The annual crime statistics released by the government in early April showed that overall reported crime in the Algarve increased slightly from 21,505 cases in 2016 to 21,907 last year (1.8%) and Portugal as a whole up 3.3%. Violent crime decreased very slightly by 0.3%, to 994 cases, compared with a national decrease of 8.7%.
Safe Communities Portugal has undertaken an initial analysis of the report and figures provided by Direção-Geral da Política de Justiça to determine the crime situation for the Algarve and to identify crime trends. This is important because knowing the trends enables us to take appropriate crime precautions.
Putting the figures in context
Firstly, it is important to put all this in context – what is happening in Portugal as well as Europe as a whole. In Portugal, over the last 10 years, crime has decreased around 20.8% whereas in the Algarve it has decreased 25% during the same period. This is good news, especially when considering the significant growth in tourism in the last few years. From a European perspective, Portugal has the lowest crime rate.
When comparing European figures for two of the most common crimes – theft and burglary – in 2015 (the latest figures available for Europe), the chances of you being a victim of burglary in Portugal were 54% less than in England and Wales; 50% less than in France; and 48% less than in Germany. For thefts, the figures were 58% less; 50% less; and 55% less, respectively (source: Eurostat).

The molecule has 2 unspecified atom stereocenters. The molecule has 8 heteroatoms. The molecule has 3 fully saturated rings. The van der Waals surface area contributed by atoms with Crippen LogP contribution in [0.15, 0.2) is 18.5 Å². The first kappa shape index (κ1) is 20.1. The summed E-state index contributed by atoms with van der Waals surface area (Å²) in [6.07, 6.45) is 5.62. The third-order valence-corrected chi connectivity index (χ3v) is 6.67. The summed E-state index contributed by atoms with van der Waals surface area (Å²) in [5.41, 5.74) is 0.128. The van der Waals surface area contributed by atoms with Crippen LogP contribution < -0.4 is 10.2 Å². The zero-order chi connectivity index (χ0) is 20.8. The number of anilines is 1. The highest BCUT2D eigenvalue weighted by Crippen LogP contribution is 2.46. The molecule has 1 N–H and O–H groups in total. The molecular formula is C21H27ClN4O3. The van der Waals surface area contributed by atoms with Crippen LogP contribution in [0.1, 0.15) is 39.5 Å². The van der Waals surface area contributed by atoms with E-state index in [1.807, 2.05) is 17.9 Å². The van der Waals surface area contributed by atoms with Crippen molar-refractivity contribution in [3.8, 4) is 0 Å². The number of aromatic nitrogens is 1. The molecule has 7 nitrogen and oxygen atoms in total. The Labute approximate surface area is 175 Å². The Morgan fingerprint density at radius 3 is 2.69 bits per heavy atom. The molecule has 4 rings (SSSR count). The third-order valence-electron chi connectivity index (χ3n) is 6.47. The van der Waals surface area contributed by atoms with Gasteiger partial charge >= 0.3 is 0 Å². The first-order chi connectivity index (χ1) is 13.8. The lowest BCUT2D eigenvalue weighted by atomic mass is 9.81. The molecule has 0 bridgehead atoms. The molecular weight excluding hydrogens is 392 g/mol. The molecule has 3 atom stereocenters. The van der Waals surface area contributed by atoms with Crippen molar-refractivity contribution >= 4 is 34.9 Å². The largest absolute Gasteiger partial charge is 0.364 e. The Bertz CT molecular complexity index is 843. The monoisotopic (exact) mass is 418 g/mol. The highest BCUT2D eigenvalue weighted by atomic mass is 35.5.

Algarve – the main trends
The increase in overall crime reverses the general decrease since 2008 when the total of crimes reported stood at 29,248. This is the first increase since 2010.
The highest recorded crimes in the Algarve were again drink-driving, followed by opportunist theft, minor assault and other damage.
In the overall categories, crime against persons stood at 4,819 cases (up 0.6% from 2016) and crime against property at 11,772 cases (up 9.1%). The level of property crime is higher than the national average and crime against persons lower.
The main areas of increased crime compared to 2016 were burglary without break-in, 718 cases (+28.6%); theft from supermarkets, 62 cases (+51.2%); other fraud, 962 cases (+34.5%); opportunist theft, 1,456 cases (+24.4%); street robbery with snatching, 278 cases (+11.1%); drug trafficking, 393 cases (+7.3%); and pickpocketing, 625 cases (+12.6%).